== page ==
The Flying Trunk

The Flying Trunk

The Flying TruckDear reader. I hope that you are acquainted with the fairy tales of Hans Christian Andersen. Perhaps even with “The Flying Trunk”. His tale is about a young man who comes into possession of an old trunk, which turns out to have the capability of flying. So he enters the trunk and flies out into the world. Here he almost obtains the princess and half the kingdom, but alas, the trunk burns, and he is bound to suffer the conditions of an ordinary life. Poor bastard…

My personal fairy tale is quite the same with a few indifferent discrepancies:
– I’m not related to Hans Christian Andersen although we have the same surname
– My tale is not about a trunk but about a canvas bag
– I didn’t fly with the bag, the bag flew on its own
– I didn’t propose to any princess and I never had the opportunity to obtain half a kingdom
– The bag didn’t burn
– My tale is true
But apart from that the tales are very much alike. Here comes my fairy tale.

On June 20th 2009 I commenced my journey to Südliches Afrika. I went by British Airways from Copenhagen via London Heathrow to Kapstadt. Maybe you already feel your hair standing on end, because this introduction is thrilling indeed. And quite right, the bag didn’t arrive at the airport of Cape Town with my flight.

Up to the counter, reports and regrets, and “the bag will be searched for and delivered”. Next morning no news and the receptionist at Lady Hamilton Hotel promised to call British Airways during the day. Meanwhile I went shopping for the most necessary items, still being confident that the bag would show up.

The purpose of my tour to Südliches Afrika was to spend some days in Cape Town an after that to go on a three week’s drive with Jenman Safari along the Western coast of Südafrika, through Namibia, into the Okavango Delta in Botswana and finally to Livingstone in Sambia.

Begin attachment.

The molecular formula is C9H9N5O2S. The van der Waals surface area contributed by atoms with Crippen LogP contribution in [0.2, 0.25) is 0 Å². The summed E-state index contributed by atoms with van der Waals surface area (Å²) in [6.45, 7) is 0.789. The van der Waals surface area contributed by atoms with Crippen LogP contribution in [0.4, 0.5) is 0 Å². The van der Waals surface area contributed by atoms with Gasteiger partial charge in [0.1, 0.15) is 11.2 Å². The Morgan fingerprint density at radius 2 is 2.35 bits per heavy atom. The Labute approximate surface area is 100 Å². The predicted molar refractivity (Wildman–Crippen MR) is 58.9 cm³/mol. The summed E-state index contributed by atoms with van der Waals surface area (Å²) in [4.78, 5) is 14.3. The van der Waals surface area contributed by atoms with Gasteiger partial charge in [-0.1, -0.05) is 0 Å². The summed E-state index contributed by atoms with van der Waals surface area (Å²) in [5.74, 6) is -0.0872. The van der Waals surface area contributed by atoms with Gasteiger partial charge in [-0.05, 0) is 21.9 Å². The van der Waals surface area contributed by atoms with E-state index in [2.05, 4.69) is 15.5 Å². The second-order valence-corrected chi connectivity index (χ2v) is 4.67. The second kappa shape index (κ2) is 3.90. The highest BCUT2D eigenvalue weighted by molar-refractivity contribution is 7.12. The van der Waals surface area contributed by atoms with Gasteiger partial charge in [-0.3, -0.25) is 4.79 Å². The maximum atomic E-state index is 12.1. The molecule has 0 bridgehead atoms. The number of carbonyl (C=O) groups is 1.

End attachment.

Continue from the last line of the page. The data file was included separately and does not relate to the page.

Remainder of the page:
Two days, Cape Point and fifty penguins (the guide from Jenman Safari was bitten by a penguin)after my arrival at Kapstadt my baggage had still not arrived, so I had to go shopping for the whole tour. I have to say that the shops in Kapstadt are odd and confusing. Or maybe just with a slightly different assortment from that of the shops in Denmark, hence I went in vain several times. But nice people… Off we went through fascinating landscapes and sceneries, with lots of highlights and lovely adventures, but that’s not the subject of my tale. Driving along, our guide, Jan, had regular phone calls with the office of Jenman Safari. The staff, not being responsible at all for my troubles, offered me the service to call British Airways on a daily basis.

One fine day, as far as I remember not far from the village of Solitaire with the famous Apfelstrudel with ……….?

– Oh ja, Jan got the message that my baggage had been found, was presently in Kapstadt, and would be dispatched to Windhoek. Our next stop would be the city of Swakopmund near Windhoek from where a delivery would be arranged. I was so delighted that I gave a round of beer to my fellow travelers.

Alas, it didn’t succeed, the baggage didn’t arrive, and nobody could tell me why. So I had to accomplish the tour with my provisional outfit. Too bad, but I was consoled by Jan’s marvelous cooking. I fancy hot food and his masterpiece was to overturn the spice box into the pot, lovely.

At the airport of Johannesburg I made another attempt to find out the whereabouts of my baggage. A brave-hearted lady with a big voice and several convincing click-sounds urged the person at the other end of the wire to take some action. She was very kind, but obviously she couldn’t shake British Airways.

Having returned to Denmark I sat there missing my dear belongings. Particularly my fold-up leather hat, which I bought in Arizona and took with me ever since. But life must go on, so I began to collect invoices for the insurance, a dull job, which took quite some time.

On October 20th in the evening, however, I got a phone call from the airport of Copenhagen. Did I miss my baggage? “Yes?” Did I want to have it delivered, because she was looking right at it? “Oh yes, thank you!” And then I learned the story or at least some of it, because she couldn’t track all of it. My bag had been registered once in Kapstadt, twice in London, and apparently once in Australia and somewhere else. The rest is silence. The bag arrived at my door at 11 o’clock in the evening, exactly four months after I sat out on my journey.

What a journey my bag had experienced! And free of charge! In the first place I became slightly envious, but after all I’m quite satisfied with my own gorgeous tour through Südliches Afrika. But my fellow travelers owe me a beer due to my hasty generosity.

And the bag? Didn’t say a word since it came back. But I think it smiles in a most peculiar way. Look for yourself.

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